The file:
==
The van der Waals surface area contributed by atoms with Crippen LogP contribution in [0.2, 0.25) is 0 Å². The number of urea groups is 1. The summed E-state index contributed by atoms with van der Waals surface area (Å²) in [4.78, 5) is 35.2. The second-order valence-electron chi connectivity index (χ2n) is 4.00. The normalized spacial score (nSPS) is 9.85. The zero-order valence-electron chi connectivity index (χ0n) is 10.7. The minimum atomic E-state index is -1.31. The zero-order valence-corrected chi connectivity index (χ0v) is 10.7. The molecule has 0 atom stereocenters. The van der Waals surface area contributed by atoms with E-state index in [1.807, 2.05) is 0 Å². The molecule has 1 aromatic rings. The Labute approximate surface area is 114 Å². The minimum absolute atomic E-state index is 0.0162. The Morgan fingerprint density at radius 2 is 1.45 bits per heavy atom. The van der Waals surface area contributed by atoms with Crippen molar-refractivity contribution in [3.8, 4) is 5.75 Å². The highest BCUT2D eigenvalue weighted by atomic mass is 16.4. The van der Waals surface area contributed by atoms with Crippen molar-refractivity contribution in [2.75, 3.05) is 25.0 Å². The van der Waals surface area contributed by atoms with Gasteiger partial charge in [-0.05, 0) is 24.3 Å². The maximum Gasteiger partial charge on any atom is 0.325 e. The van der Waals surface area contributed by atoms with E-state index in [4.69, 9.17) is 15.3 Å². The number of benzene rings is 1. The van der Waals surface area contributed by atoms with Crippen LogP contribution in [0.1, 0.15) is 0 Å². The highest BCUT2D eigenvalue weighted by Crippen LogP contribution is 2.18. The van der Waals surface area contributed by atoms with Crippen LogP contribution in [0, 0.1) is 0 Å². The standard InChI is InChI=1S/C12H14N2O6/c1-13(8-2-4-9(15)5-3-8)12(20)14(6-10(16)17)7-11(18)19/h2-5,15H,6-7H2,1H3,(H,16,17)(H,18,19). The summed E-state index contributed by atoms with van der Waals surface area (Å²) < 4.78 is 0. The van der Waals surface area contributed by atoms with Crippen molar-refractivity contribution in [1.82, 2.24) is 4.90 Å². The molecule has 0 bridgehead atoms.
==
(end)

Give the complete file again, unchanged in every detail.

The van der Waals surface area contributed by atoms with Crippen LogP contribution in [0.2, 0.25) is 0 Å². The number of urea groups is 1. The summed E-state index contributed by atoms with van der Waals surface area (Å²) in [4.78, 5) is 35.2. The second-order valence-electron chi connectivity index (χ2n) is 4.00. The normalized spacial score (nSPS) is 9.85. The zero-order valence-electron chi connectivity index (χ0n) is 10.7. The minimum atomic E-state index is -1.31. The zero-order valence-corrected chi connectivity index (χ0v) is 10.7. The molecule has 0 atom stereocenters. The van der Waals surface area contributed by atoms with E-state index in [1.807, 2.05) is 0 Å². The molecule has 1 aromatic rings. The Labute approximate surface area is 114 Å². The minimum absolute atomic E-state index is 0.0162. The Morgan fingerprint density at radius 2 is 1.45 bits per heavy atom. The van der Waals surface area contributed by atoms with Crippen molar-refractivity contribution in [3.8, 4) is 5.75 Å². The highest BCUT2D eigenvalue weighted by atomic mass is 16.4. The van der Waals surface area contributed by atoms with Crippen molar-refractivity contribution in [2.75, 3.05) is 25.0 Å². The van der Waals surface area contributed by atoms with Gasteiger partial charge in [-0.05, 0) is 24.3 Å². The maximum Gasteiger partial charge on any atom is 0.325 e. The van der Waals surface area contributed by atoms with E-state index in [4.69, 9.17) is 15.3 Å². The number of benzene rings is 1. The van der Waals surface area contributed by atoms with Crippen LogP contribution in [0.1, 0.15) is 0 Å². The highest BCUT2D eigenvalue weighted by Crippen LogP contribution is 2.18. The van der Waals surface area contributed by atoms with Crippen LogP contribution in [0, 0.1) is 0 Å². The standard InChI is InChI=1S/C12H14N2O6/c1-13(8-2-4-9(15)5-3-8)12(20)14(6-10(16)17)7-11(18)19/h2-5,15H,6-7H2,1H3,(H,16,17)(H,18,19). The summed E-state index contributed by atoms with van der Waals surface area (Å²) < 4.78 is 0. The van der Waals surface area contributed by atoms with Crippen molar-refractivity contribution in [1.82, 2.24) is 4.90 Å². The molecule has 0 bridgehead atoms.